Do you feel like you had to make a lot of sacrifices to achieve FI? No, I don’t feel that I had to make any sacrifices. That’s what I love about Your Money or Your Life – the program allows you to make the changes YOU want regarding how you earn, spend and save money. There are no budgets so there is no sense of deprivation.

As I’ve said many times before YMOYL is my favorite personal finance book and I highly recommend it.  Another great resource to check out is the YMOYL website located at

The Final Step

The last chapter of Your Money or Your Life deals with what you do once you have reached the crossover point.  The authors suggest putting your money into three piles. Capital which is what earns you income.  Cushion which is six months of savings. And cache which is any extra money you accumulat, this can used for unexpected expenses or for a splurge.

The original edition recommended putting all your money in US Government bonds.  That strategy wouldn’t work very well today and the new edition reviews other investment options.

This is the last of my series on Your Money or Your Life. Next week I plan on posting an interview with Monique Tilford one of the co-authors of the new edition.

Valuing Life Energy- Work and Income

The seventh chapter of Your Money or Your Life deals with work and income.  Simply put if you value your life energy than you should get the most income you can in exchange for it.  Of course you still won’t do anything that isn’t in line with your values to increase your income.

With all my focus on frugality I sometimes forget to pay attention to income.  This is a mistake since income is half of the personal income equation.  I don’t have much more progress I can make on frugality but there is plenty of room for improvement when it comes to income.  That is something I will be working on this year.

In exciting (to me at least) related news I have been contacted by Monique Tilford one of the authors of the current version of Your Money or Your Life. I will be posting an interview with her sometime next month.  I am very pleased that one of the authors of my all-time favorite personal finance book read my blog and contacted me about doing an interview.  It is stuff like this that makes blogging worthwhile.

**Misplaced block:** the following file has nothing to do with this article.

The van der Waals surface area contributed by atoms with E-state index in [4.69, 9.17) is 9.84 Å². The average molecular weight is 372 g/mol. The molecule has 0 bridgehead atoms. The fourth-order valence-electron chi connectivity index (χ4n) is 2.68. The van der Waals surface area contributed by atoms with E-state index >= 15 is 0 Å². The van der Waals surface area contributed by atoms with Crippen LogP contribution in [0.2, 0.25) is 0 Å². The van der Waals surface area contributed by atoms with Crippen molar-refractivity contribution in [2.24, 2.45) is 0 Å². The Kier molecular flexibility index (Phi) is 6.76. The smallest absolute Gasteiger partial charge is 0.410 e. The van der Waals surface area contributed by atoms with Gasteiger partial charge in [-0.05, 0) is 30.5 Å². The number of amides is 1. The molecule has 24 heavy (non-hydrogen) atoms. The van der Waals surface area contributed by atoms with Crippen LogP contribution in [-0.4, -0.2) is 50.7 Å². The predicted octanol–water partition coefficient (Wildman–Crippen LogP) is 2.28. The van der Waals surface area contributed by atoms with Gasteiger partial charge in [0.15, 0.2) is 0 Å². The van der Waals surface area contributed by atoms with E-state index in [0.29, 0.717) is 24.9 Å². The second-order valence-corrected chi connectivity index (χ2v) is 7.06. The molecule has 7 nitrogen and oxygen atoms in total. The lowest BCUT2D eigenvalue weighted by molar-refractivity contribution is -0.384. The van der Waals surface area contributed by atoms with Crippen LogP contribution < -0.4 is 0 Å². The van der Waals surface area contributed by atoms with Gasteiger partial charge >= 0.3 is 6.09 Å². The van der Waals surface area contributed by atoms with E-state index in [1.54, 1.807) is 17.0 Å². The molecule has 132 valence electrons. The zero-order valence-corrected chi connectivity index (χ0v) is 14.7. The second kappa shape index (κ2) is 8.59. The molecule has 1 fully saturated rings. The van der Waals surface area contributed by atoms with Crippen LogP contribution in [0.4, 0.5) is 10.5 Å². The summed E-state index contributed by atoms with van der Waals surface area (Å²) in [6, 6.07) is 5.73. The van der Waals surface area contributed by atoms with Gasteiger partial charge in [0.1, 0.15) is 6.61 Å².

The American Dream on a Shoestring

The sixth chapter of Your Money or Your Life deals with frugality. The original version contains 101 frugality tips. I understand that the new version doesn’t have these tips but has a more general discussion on frugality.  This wasn’t an area where I really needed any help but I enjoy reading other’s frugal ideas.  And I guess a few people enjoy reading my frugal ideas or they wouldn’t be reading this blog.  Since the orginal version of this came out there are now tons of blogs and sites dealing with the topic of frugality.  If you want to read more about frugality after reading this chapter of Your Money or Your Life there is plenty of material out there to read.

Seeing Progress: The Wall Chart

The wall chart is one of my favorite parts of Your Money or Your Life. Making a wall chart is pretty simple, you just take a large piece of graph paper and chart your income and expenses on a monthly basis. Or you can do like I do and make the graph on your computer. Hopefully when you chart your income and expenses there will be a gap between your savings and expenses representing savings. If not you know you need to improve your financial situation. The wall chart helps make your financial progress, or lack thereof, tangible.

As you can see I haven’t updated my wall chart for a few months. I really need to do that so I can see the progress I’ve made the last few months. My updated chart will have closed the gap some between the expenses and income line.

How Much is Enough?

The fourth chapter of Your Money or Your Life deals with fulfillment.  It includes three questions that will assist you in clarifying what fulfills you.  The three questions are:

  1. Did I receive fulfillment, satisfaction and value in proportion to life energy spent?
  2. Is this expenditure of life energy in alignment with my values and life purpose?
  3. How might this expenditure change if I didn’t have to work for a living?

After asking yourself these three questions you will probably discover some expenditures that you would like to change or eliminate.  I still sometimes spend money on stuff that receives a “no” answer for one and/or two but doing this step helps me reduce such expenditures. The third question allows you to see that enough might be less if you didn’t have to work.

This is a brief summary of this chapter of the book be sure to read the book to get the full details.